This is an update from March 2023. More than 100 “first responders” from Ontario (police, medical, firefighters, etc….) filed a lawsuit against the Ontario Government and their respective organizations. It sought over $100 million in damages.
April 2021: For context, it’s important to know the history. Originally, there was an Application filed back in April 2021 on behalf of a number of Ontario police officers. This case was heavily promoted, and donations solicited, from a group called Police On Guard. It’s interesting that P.O.G. was never listed as a client, despite their public role.
That case sat idly for several months — as always — before the next version came out. Now, the case is still considered active, and no one bothered to tell the public that this Application wasn’t being pursued. It’s unclear if any of the donor money was ever returned.
Worth noting: there was an April 2021 Application from Children’s Health Defense (Canada). It also appears that it’s not being pursued, and nothing has been publicly announced about returning donations.
Fall 2021: The next iteration was by a group called Take Action Canada. This was more broadly to challenge the vaccine passports that were being implemented in the Fall of 2021. Apparently, prospective clients were being asked to contribute $1,500 each, despite this being (despite abandoning the April Application).
March 1, 2023: Although the clients’ livelihoods made this case urgent, nothing was actually filed until March 2023. That’s right, it took approximately a year and a half from the time the suit was being organized, until the time a Statement of Claim was filed in Ontario Superior Court. Clearly, there is no urgency whatsoever in getting this done.
And what was the product? A rehash of filings from British Columbia and the Federal Court that had already been thrown out as “bad beyond argument”. People who had been forced from their professions were paying retainer fees for copies of pleadings previously tossed, and more than once.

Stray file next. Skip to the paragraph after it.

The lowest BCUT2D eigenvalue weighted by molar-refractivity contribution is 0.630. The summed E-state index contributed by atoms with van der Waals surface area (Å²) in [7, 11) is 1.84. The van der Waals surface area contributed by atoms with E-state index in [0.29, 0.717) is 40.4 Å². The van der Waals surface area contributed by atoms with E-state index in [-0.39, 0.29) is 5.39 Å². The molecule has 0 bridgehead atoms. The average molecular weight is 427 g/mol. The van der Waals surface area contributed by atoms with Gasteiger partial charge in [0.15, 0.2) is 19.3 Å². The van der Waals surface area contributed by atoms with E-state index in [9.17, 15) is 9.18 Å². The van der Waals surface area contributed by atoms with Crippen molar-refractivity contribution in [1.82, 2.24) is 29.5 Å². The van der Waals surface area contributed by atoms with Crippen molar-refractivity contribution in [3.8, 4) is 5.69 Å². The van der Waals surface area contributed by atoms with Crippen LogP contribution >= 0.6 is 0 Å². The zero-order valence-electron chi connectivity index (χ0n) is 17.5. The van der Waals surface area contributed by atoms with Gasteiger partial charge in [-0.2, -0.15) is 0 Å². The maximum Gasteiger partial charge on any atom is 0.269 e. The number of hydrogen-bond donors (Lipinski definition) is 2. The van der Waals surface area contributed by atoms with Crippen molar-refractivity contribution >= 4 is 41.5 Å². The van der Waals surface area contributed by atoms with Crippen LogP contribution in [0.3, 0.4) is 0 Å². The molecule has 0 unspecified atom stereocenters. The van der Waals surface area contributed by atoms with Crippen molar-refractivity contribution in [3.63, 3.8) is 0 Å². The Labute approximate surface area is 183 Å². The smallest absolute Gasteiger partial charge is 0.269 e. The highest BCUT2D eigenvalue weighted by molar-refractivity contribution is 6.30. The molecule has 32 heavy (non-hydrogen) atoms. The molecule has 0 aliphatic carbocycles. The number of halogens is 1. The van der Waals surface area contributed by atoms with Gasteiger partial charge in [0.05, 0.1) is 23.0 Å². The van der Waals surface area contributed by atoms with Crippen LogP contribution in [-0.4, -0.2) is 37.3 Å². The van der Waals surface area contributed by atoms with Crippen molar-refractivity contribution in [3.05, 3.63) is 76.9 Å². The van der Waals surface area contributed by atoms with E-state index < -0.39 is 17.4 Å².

July 18, 2023: an Amended Statement of Claim was filed. It pleaded some specific details for 35 of the Plaintiffs. The likely reason for doing this was to address criticisms from earlier cases that the claims lacked facts and background information. Here’s the Requisition.
However, the Amended Claim also states that “particulars will be provided later”. This likely won’t sit well with the Court, as Defendants are entitled to know the case against them.
August 10, 2023: the City of Hamilton filed a Notice of Intent to Defend. Note, this not the same thing as filing a Defence. It’s just a short statement that they intend to do so.
According to a recent response from the Court Registry, no actual defences have been filed, nor are there any hearings scheduled. In other words, it’s just another dead end case.
Should things progress, there are a few major problems to contend with:
- First: the Plaintiffs mostly (if not entirely) are/were unionized employees, which means there’s a requirement to go through the grievance process. This typically ends in arbitration. While there are limited ways to argue around this, this document falls far short of that.
- Second: as with similar cases, this one is pleaded so poorly that it’s likely to get struck due to its incomprehensible and incoherent nature. While not fatal, it will be another significant delay.
- Third: given that it took so long to even get a case filed, the Defendants are likely to argue that the issues are “moot” (as in no longer relevant).
- Fourth: even if some of the Plaintiffs were to seek out a new lawyer and file a new case, the Statute of Limitations — typically 2 years — will prevent them from refiling.
This case was announced 2 years ago, and hasn’t gotten past the pleadings stage. This is comparable with Vaccine Choice Canada’s 2020 suit, which was dormant for 2 1/2 years before a Motion to Strike was brought. That will be heard January 30th February 1st, 2024.
Again, few of these cases are being tried on the merits. They are being struck or dismissed because they aren’t written in an intelligible way, or have fatal defects.
This site has covered only a relatively small number of these kinds of cases. One has to wonder how prevalent the issue really is.
Instead of criticizing this site, perhaps Take Action Canada should be trying to reimburse people who’ve paid the retainer fees. Just a thought.
(3) Ontario EMS Statement Of Claim
(4) Ontario EMS Amended Statement Of Claim
(5) Ontario EMS Requisition To Amend
(6) Ontario EMS Notice Of Intent To Defend